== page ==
Hi Mark, Hello JB,
I’ve been reading your blog
and started looking at iron condors. I
believe there was a reference to a methodology of looking out 90 days and
targeting 30% – 40% of the spread for a return. If I understand this– on a $10.00 spread one would look for $3.00 –
$4.00 premium from both sides of the condor. Is this correct? Yes.
Using RUT (Russell 2000
Index), on 08/02/2008, RUT Price is 716.14, and October expiration:
In going out 1 standard deviation
(64 points) for each side, 640/650 & 780/790, we can collect a $4.20 premium.
However the delta of .42 (.254 for the
780 call + .17 for the 650 put) is high for me. I am assuming this means there is a 42% chance of NOT being between the
short strikes. Is the correct way to
read the delta? CORRECTED: Yes.
To get a more comfortable
(for me) delta on the call side, using the 820/830 call spread, reduces the
premium collected to $2.70, but the total delta for the short strikes is .304
To get a 24% annual return
with this strategy means collecting a $0.60 premium per 10 point spread every 3
months. Correct? Yes, ignoring commissions. That’s earning 6% every 3 months. $0.60 premium doesn’t look that hard to
do. Am I missing something?
No. Sixty cents
is not difficult to earn. And you will make it fairly consistently. But, if you
buy an iron condor (buying = sell call spread and sell put spread), collecting
only $0.60, there’s no room to buy in the position early. If you can get 90 cents, then you have room to
pay 15 cents per side to close early. Why close early? Because holding
longer translates into more risk. These volatile markets can
turn on a dime and I don't recommend taking the risk of earning the last few
nickels, when the risk/reward ratio is so bad.
When the spread gets cheap (I start closing when I can
pay 30 cents for either the call or put spread with 6 weeks or more to go),
there's too much risk for too little reward (to suit my comfort zone). In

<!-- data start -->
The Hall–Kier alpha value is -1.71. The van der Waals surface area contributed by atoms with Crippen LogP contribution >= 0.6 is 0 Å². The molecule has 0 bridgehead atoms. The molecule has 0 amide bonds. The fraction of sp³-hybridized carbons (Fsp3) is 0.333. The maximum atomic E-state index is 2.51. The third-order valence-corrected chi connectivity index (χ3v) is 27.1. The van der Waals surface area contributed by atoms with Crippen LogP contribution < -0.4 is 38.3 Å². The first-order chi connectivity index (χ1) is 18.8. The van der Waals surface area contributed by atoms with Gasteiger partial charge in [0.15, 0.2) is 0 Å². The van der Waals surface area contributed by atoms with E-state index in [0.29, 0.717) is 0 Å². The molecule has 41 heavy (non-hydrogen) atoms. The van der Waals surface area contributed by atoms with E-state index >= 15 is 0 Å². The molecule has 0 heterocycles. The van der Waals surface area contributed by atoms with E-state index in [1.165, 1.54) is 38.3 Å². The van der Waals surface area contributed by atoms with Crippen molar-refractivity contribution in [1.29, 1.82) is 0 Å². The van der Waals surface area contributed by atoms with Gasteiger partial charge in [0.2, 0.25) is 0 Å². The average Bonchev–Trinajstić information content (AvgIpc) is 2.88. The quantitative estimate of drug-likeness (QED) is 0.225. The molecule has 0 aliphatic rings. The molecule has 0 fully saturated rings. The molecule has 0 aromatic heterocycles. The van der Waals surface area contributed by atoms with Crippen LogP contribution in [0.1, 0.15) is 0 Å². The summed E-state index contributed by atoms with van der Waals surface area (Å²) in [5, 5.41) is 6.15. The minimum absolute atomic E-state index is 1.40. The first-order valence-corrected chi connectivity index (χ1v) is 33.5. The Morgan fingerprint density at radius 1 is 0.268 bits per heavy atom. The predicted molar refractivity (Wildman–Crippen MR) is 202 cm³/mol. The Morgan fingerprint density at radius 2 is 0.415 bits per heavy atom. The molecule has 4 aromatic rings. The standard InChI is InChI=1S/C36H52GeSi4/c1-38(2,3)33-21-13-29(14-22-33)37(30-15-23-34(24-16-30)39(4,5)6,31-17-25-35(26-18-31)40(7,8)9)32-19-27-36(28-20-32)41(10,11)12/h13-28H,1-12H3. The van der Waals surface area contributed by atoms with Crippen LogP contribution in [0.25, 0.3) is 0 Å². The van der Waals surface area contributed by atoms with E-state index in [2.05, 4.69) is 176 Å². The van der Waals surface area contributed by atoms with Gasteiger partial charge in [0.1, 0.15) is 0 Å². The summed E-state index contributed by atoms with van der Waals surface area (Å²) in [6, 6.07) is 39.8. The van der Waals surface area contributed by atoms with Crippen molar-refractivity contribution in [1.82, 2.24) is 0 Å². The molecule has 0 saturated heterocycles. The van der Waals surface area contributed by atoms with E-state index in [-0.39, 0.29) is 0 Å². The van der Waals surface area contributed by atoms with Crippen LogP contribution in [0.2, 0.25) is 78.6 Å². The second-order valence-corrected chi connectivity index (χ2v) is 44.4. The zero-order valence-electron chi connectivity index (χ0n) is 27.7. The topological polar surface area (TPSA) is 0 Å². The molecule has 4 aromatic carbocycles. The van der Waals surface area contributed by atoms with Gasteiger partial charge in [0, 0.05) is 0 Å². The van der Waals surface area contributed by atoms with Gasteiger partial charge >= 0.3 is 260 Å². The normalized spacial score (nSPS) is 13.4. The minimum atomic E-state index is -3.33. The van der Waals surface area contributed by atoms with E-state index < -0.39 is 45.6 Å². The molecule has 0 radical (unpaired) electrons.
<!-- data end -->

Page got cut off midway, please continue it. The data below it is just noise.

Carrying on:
other words, I'm closing at 60 cents when you'd be opening!!! AND there's this: the tails of the curve occur
more often than the bell curve predicts. That means unexpected events occur more often than expected (the two recent '500-year floods' in the US, for example). Every once in awhile you may
lose something near the maximum $9.40 loss. That's 16 months of
'Risk' does not have a consistent meaning for investors: Some prefer to buy the IC for a higher premium and win
less often; others prefer to buy and collect a much lower premium – and win almost all the time. It's
choosing a level of risk (considering the reward) that's comfortable for you that matters. Each investor should trade
within his or her individual comfort zone. Perhaps doing fewer iron condors at
one time may be all it takes you make you more comfortable. I don't have
So to earn $600 I risk
$10,000. $9,400 This
obviously doesn’t look so good. I would
need to need to win the $ 600 at least 17 times to cover 1 total loss. That’s the problem
when collecting such a small premium. But remember – not all losses are for the
maximum. Good risk management skill is required to be a successful buyer
of iron condors. The bottom line is YOU must be in your comfort zone of
risk vs. reward. I found my zone, but there’s no reason why that should
be anywhere near yours. You obviously want to collect less than my
$3+. And you appear to feel that 60 cents is too little. There's
lots of room in between. And you may feel better with a 60-day time
frame. If not certain, don't be afraid to paper trade a bunch of
different spreads simultaneously and try to see which ones 'feel' best.
Not which ones work best – but the ones that leave you unconcerned about your
Thanks. My pleasure.
All the best to you,